Terrestrial Globe

Doppelmayr, Johann Gabriel

Nuremberg, 1736

Wood, papier-mâché, brass

Height: 18.5 cm (7.3 inch)
Diameter: 10 cm (4 inch) Ref No: 1964

The globe made up of twelve hand coloured engraved gores with cartouche inscribed: “GLOBUS TERRESTRIS NOVUS operâ IOH. GAB. DOPPELMAIRI M.P.P. exhibitus â Ioh. Georg Puschnero Chalcogr. Norib. A. 1736.” Held in an engraved and calbrated brass meridian circle, on Dutch style stand with hand coloured engraved horizon ring.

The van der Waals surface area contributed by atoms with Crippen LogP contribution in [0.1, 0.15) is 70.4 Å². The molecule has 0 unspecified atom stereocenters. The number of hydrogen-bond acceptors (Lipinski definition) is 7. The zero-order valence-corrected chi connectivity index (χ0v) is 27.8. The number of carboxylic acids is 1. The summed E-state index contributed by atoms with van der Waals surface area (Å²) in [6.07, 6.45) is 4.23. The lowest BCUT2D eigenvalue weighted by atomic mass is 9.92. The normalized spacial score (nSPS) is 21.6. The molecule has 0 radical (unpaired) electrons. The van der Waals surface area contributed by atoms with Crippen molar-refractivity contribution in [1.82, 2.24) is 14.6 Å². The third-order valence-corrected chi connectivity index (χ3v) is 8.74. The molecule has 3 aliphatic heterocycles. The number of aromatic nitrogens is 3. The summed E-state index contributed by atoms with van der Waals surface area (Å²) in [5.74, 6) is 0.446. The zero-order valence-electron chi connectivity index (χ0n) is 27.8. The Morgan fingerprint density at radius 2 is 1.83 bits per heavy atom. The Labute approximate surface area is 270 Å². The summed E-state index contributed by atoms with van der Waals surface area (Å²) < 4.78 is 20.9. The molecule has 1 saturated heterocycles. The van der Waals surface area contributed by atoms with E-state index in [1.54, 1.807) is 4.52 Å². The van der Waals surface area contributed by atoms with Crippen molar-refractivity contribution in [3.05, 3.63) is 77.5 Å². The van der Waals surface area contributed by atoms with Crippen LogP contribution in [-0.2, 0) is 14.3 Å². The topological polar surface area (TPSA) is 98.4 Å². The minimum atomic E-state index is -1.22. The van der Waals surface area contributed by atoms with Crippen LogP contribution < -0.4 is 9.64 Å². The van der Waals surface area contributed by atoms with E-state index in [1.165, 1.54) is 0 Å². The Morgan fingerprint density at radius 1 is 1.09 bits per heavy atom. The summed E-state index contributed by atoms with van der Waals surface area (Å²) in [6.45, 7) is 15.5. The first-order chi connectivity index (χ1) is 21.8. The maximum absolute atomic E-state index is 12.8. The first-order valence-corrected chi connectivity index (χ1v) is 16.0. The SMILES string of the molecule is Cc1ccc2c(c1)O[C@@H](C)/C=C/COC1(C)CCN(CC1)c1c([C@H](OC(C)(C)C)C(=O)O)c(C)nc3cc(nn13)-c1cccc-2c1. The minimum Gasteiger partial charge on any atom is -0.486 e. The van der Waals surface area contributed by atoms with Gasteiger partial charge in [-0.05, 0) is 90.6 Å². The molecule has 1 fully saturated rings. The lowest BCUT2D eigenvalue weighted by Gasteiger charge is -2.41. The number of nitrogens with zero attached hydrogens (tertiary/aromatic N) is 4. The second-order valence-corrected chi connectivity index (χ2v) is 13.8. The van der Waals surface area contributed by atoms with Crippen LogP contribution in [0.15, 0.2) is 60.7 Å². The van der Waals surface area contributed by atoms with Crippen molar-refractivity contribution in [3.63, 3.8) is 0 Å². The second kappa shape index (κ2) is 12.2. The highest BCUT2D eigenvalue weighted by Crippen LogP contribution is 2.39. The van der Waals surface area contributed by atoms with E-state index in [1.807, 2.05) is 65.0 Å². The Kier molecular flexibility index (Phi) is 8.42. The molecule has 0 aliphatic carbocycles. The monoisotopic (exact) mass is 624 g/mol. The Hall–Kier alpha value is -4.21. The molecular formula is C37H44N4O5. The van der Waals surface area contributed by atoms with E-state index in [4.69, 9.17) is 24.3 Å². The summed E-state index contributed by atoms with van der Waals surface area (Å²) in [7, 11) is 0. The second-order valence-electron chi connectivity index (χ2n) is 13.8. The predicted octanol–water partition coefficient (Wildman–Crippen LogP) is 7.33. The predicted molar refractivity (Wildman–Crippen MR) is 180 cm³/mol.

Johann Gabriel Doppelmayr (1671-1750) was one of the most prolific of the globe-makers of early 18th-Century Nuremberg, as well as being a distinguished mathematician, translator, writer, editor and teacher. He studied in Altdorf and Halle, and travelled for some time in Germany, England and the Netherlands. Professor of Mathematics at the Aegidien Gymnasium in Nuremberg from 1704, globe-making was only a small part of his general efforts to encourage interest in science, in particular the progressive work of the likes of Newton, Huygens and Descartes, and transmission of this knowledge throughout Europe. He was the translator of several works on astronomy and cartography from French and German, such as Nicolas Bion’s L’usage des globes cilestes et terrestres, et des spheres and Astronomy by Thomas Street, as well as producing works of his own, including the Atlas novus coelestia of 1742.